Thirty serious violations also relate to PSM. Serious violations occur when there is substantial probability that death or serious physical harm could result from a hazard the employer knew or should have known about. Some of these violations include:

  • Inaccurate operating procedures;
  • Inadequate information about the hazardous effects of inadvertently mixing different chemicals, safe upper and lower limits for operating parameters, and the lack of chemical reactivity data;
  • Failing to include system design codes and standards;
  • Failing to train employees about PSM;
  • Not documenting that equipment complies with recognized good engineering practices;
  • Not performing inspections and tests on process equipment; and
  • Failing to correct deficiencies noted during equipment inspections.

An additional 11 serious violations include allegations of:

  • Unguarded wall and floor openings;
  • Failure to test aerial lift controls before use;
  • Allowing untrained individuals to operate lifts;
  • Not developing energy control procedures for the maintenance and servicing of equipment; and
  • Electrical hazards.

Two other-than-serious violations were issued for not certifying personal protective equipment hazard assessments and not certifying whether powered industrial vehicle training was conducted.

Other-than-serious violations are defined as those with a direct relationship to job safety and health, but probably would not cause death or serious physical harm.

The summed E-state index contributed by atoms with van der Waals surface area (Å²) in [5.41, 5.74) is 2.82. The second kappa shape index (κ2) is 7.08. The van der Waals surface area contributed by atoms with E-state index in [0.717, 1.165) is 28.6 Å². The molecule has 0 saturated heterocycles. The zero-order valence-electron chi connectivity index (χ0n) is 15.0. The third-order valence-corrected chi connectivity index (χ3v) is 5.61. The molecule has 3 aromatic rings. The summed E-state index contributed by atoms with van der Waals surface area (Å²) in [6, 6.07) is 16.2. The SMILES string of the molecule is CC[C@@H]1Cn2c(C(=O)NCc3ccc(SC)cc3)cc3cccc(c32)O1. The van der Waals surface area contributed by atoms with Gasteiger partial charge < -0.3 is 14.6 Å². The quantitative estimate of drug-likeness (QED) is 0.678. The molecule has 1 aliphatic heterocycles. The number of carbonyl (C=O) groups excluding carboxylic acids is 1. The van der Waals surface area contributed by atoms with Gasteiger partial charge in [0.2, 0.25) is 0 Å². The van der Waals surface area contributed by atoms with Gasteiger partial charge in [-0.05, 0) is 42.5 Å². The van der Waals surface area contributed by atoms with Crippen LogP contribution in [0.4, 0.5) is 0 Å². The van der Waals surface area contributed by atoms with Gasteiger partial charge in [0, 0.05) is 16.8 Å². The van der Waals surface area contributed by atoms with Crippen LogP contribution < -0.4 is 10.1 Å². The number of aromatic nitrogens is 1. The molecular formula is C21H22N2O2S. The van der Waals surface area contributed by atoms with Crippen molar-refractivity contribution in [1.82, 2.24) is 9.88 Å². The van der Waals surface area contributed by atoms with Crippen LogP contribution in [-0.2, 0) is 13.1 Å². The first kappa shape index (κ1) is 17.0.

Dover's Response

The company issued a statement in response to the citations and has requested an informal meeting with OSHA representatives.

"Dover has been conducting internal safety audits and working with outside experts for several years to insure that the processes conducted at its facilities are safe," the statement said in part.

"Prior to receiving these citations, Dover had already resolved many action items identified during its most recent safety inspections, has already abated some items contained in the citations, and is in the process of addressing other safety-related issues."

As part of the company's abatement process, Dover must provide process information about its piping and operating procedures to OSHA and is required to complete action items from its regular safety audits and hazards analysis more quickly.

Dover said in a statement that it had already abated some of the violations cited.

Dover has 15 days from receipt of the citations to contest some or all of them.

About the Company

Dover Chemical Co., a subsidiary of New York-based ICC Industries Inc., employs about 175 employees at its Ohio facility, where it produces chrlorinated paraffins and other additives for the plastic, rubber coating, adhesive, and textile product industries.

Dover also operates a facility in Hammond, IN, where it uses similar procedures and employs 86 workers.


Tagged categories: Accidents; Citations; Dover Chemical Corp.; Health and safety; OSHA